The rugged and beautiful eMakhosini Ophathe Heritage Park lies situated along
the White Mfolozi River, and was established in 1991 as the Ophathe game
reserve. Located a short distance from the town of Ulundi, the park was formed
after the addition of the magnificent eMakhosini valley, also known as the
Valley of Kings. The eMakhosini Ophathe Heritage Park area provides visitors
with an incomparable opportunity to enjoy the area's diverse natural, historical
and cultural heritage simultaneously.
eMakhosini Ophathe Heritage Parkcovers an area of roughly twenty four thousand hectares of protected land, and displays a variety of habitats which include valley bush veld, mist belt grasslands, wetland, woodland, ngongoni grassland and riparian.
The park boasts an impressive biodiversity due to a combination of the unique habitats, temperature variations and diverse geology. The eMakhosini Ophathe Heritage Park also offers visitors excellent opportunities for game viewing. Visitors to the park can expect to see animals such as leopard, impala, black rhinoceros, white rhinoceros, buffalo, giraffe, nyala, blue wildebeest, buffalo, waterbuck, zebra, hyena and a variety of others. The reserve is also home to an impressive variety of bird species which include blue crane, secretary bird, vultures, black eagle, ground hornbills, Puffback, Crested Francolin, and Emerald-spotted Dove.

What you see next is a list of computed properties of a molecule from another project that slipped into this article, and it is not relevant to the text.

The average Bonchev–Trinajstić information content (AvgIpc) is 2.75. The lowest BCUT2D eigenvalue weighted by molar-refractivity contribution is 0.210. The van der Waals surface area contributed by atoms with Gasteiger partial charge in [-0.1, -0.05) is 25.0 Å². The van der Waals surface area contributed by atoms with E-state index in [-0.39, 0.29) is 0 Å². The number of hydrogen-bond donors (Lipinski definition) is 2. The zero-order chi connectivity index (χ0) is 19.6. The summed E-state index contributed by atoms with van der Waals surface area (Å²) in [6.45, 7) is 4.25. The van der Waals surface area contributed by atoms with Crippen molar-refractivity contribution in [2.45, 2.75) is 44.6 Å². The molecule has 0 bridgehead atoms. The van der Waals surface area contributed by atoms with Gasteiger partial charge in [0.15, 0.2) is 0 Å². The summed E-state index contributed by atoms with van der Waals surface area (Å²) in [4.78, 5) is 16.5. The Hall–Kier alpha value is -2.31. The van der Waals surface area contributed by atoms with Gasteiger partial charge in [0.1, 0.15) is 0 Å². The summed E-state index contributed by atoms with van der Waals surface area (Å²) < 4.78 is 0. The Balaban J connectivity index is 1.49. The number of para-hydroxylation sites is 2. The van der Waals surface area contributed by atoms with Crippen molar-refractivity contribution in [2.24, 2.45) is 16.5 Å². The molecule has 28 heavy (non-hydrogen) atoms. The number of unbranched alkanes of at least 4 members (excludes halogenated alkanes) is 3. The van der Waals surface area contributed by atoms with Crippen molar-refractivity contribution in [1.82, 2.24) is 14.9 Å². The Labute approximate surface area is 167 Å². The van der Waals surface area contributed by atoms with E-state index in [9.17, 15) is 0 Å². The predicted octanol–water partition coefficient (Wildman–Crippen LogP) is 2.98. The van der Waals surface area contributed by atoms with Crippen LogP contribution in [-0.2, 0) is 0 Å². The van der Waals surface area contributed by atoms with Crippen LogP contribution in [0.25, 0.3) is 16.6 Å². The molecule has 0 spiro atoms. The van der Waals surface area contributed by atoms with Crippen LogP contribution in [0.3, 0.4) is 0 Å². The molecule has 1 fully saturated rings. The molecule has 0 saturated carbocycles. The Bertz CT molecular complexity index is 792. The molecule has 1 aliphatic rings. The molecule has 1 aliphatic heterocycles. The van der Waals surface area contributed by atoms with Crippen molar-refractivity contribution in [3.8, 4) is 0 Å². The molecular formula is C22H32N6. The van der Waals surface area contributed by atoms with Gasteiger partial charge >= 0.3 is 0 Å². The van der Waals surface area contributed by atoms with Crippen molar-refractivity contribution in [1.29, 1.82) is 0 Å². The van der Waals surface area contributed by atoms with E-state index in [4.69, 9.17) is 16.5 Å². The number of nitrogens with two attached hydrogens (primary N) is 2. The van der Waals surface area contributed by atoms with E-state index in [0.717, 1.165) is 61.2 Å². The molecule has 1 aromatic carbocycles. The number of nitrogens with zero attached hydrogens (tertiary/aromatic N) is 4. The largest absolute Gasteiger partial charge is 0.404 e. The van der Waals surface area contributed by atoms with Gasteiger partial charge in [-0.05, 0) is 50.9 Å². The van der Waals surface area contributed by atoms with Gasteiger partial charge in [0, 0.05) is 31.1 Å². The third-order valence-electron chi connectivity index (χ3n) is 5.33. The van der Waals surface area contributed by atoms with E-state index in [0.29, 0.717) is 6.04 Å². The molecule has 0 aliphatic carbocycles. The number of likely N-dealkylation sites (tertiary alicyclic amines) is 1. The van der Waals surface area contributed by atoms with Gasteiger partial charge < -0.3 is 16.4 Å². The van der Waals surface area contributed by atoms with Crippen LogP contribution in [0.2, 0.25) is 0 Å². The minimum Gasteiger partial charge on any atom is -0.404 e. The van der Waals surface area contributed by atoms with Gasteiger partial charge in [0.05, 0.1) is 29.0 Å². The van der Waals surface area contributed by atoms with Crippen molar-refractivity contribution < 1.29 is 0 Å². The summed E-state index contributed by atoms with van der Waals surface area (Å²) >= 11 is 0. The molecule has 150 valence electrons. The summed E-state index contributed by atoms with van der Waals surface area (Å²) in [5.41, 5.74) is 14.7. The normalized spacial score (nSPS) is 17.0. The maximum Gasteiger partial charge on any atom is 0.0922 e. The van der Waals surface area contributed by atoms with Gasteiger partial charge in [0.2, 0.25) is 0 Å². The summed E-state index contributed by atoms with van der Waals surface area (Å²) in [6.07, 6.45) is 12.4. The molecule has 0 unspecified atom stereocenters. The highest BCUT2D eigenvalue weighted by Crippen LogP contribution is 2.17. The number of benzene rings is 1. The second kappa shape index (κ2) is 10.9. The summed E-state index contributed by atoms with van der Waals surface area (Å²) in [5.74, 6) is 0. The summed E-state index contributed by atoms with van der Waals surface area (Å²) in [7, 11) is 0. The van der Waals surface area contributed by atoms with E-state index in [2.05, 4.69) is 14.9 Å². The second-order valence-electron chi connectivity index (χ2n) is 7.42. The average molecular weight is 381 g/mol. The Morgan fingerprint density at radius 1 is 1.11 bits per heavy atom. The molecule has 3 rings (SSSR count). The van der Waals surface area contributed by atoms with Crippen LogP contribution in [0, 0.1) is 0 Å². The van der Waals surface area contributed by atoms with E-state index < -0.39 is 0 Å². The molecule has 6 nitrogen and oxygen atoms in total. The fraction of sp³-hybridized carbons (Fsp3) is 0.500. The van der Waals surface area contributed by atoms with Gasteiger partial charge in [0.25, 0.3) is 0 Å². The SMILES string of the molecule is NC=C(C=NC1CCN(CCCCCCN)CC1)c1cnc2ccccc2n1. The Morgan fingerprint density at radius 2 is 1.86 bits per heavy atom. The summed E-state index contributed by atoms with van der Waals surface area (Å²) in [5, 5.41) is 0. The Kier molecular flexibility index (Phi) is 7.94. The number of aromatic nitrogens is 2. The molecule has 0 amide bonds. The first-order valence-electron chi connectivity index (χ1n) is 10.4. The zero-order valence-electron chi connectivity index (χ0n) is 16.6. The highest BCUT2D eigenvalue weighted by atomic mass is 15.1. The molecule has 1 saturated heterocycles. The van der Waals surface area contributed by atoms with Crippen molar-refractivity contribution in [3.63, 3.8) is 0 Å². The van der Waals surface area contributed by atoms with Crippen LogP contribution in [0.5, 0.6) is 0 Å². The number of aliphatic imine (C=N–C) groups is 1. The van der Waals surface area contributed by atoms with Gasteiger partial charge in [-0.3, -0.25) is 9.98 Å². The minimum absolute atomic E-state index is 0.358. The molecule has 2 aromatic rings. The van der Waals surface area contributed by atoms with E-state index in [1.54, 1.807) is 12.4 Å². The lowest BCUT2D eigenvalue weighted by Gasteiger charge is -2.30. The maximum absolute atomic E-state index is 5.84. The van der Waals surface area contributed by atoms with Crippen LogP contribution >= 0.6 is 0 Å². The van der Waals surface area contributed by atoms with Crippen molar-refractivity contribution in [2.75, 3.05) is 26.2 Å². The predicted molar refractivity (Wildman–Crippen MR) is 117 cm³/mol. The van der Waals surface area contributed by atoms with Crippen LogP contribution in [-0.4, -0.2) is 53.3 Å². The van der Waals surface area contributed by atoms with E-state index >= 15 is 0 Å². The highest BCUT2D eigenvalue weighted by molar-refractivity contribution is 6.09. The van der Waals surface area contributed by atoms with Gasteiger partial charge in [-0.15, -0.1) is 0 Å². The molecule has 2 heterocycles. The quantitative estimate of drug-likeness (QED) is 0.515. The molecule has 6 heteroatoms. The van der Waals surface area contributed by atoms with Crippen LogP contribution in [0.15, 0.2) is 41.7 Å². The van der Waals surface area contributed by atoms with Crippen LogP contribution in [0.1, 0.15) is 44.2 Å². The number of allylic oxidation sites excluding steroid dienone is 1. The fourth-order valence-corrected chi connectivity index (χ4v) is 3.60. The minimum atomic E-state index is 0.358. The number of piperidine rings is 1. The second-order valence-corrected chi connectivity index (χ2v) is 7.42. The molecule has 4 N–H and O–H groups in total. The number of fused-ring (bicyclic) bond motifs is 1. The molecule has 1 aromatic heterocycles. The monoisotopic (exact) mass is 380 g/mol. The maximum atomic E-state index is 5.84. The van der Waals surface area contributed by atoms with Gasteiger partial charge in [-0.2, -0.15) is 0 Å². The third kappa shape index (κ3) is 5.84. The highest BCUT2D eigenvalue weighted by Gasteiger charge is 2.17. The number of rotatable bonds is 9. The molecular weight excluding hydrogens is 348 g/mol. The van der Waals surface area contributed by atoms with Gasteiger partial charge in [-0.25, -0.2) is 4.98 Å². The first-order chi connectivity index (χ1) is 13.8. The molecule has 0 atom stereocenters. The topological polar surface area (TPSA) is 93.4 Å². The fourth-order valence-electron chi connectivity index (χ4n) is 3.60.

The eMakhosini valley is also steeped in history. Archaeologists have discovered tools which date back to the Stone-Age as well as evidence of the interaction between bushmen and settlers dating back about one thousand five hundred years. The great Zulu warrior king Shaka was born in the valley of eMakhosini in the late 1700's, and it is also there that many of the Zulu Kings who followed him were laid to rest. During the reign of King Shaka, he fought a battle at KwaGqokili Hill, close to the town of Ulundi, where his forces defeated the Ndwandwe. A number of conflicts took place in the eMakhosini valley between the Zulu people and the Voortrekkers, who sought new lands in the Zulu Kingdom.
Voortrekker leader Piet Retief and his men were put to death at King Dingane's Homestead, and buried at Kwa Matiwane in the valley. King Cetshwayo was defeated by Lord Chelmsford during the final battle of the Anglo-Zulu war at the battle of Ulundi. eMakhosini Valley has served as the backdrop for much of Zulu history and is widely considered as a sacred place. There are also various historical sites and museums throughout the area, which visitors can explore. In 2003 Zulu King Zwelithini unveiled the Spirit of the eMakhosini Memorial. This impressive memorial is encircled by seven horns to represent the Zulu kings which are buried in the area: Unkosinkulu, Phunga, Ndaba, Senzangakhona, Zulu, Mageba and Jama.eMakhosini Ophathe Heritage Park offers visitors a rare and unique opportunity to experience Zulu history, as well as South Africa's natural splendour.
Our beautifully furnished en-suite rooms offer the perfect countryside stay. We have 26 en-suite rooms & can easily accommodate 55 guests if sharing. 3 of our classic rooms have the potential to be converted to family-friendly rooms upon request.